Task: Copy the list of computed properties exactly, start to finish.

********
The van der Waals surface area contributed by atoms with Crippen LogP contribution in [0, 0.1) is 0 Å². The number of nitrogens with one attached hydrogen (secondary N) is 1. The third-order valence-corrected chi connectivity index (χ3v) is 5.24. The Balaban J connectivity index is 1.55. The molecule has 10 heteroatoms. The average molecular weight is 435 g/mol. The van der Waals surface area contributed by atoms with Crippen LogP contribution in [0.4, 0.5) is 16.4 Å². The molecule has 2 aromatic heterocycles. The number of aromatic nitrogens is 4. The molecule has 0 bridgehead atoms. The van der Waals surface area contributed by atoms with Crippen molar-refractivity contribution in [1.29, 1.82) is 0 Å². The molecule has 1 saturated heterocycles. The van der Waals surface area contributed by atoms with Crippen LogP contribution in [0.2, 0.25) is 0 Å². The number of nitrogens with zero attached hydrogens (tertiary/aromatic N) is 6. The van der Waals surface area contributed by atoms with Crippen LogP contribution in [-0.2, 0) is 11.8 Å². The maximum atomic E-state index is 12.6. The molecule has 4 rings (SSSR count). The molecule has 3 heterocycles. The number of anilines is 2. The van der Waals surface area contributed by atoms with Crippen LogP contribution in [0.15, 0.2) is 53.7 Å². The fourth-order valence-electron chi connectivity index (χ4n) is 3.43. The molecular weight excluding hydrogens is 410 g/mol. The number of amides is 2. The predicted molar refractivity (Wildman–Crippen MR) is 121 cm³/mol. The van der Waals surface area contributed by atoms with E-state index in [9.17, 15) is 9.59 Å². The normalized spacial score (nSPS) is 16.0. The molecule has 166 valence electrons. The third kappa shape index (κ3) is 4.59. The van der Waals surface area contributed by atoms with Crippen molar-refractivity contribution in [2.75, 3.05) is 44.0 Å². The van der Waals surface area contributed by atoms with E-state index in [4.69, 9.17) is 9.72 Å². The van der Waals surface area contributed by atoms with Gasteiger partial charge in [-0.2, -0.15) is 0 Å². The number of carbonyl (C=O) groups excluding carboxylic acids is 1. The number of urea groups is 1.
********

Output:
The van der Waals surface area contributed by atoms with Crippen LogP contribution in [0, 0.1) is 0 Å². The number of nitrogens with one attached hydrogen (secondary N) is 1. The third-order valence-corrected chi connectivity index (χ3v) is 5.24. The Balaban J connectivity index is 1.55. The molecule has 10 heteroatoms. The average molecular weight is 435 g/mol. The van der Waals surface area contributed by atoms with Crippen LogP contribution in [0.4, 0.5) is 16.4 Å². The molecule has 2 aromatic heterocycles. The number of aromatic nitrogens is 4. The molecule has 0 bridgehead atoms. The van der Waals surface area contributed by atoms with Crippen molar-refractivity contribution in [1.29, 1.82) is 0 Å². The molecule has 1 saturated heterocycles. The van der Waals surface area contributed by atoms with Crippen LogP contribution in [0.2, 0.25) is 0 Å². The number of nitrogens with zero attached hydrogens (tertiary/aromatic N) is 6. The van der Waals surface area contributed by atoms with Crippen LogP contribution in [-0.2, 0) is 11.8 Å². The maximum atomic E-state index is 12.6. The molecule has 4 rings (SSSR count). The molecule has 3 heterocycles. The number of anilines is 2. The van der Waals surface area contributed by atoms with Crippen LogP contribution in [0.15, 0.2) is 53.7 Å². The fourth-order valence-electron chi connectivity index (χ4n) is 3.43. The molecular weight excluding hydrogens is 410 g/mol. The number of amides is 2. The predicted molar refractivity (Wildman–Crippen MR) is 121 cm³/mol. The van der Waals surface area contributed by atoms with E-state index in [9.17, 15) is 9.59 Å². The normalized spacial score (nSPS) is 16.0. The molecule has 166 valence electrons. The third kappa shape index (κ3) is 4.59. The van der Waals surface area contributed by atoms with Crippen molar-refractivity contribution in [2.75, 3.05) is 44.0 Å². The van der Waals surface area contributed by atoms with E-state index in [4.69, 9.17) is 9.72 Å². The van der Waals surface area contributed by atoms with Gasteiger partial charge in [-0.2, -0.15) is 0 Å². The number of carbonyl (C=O) groups excluding carboxylic acids is 1. The number of urea groups is 1.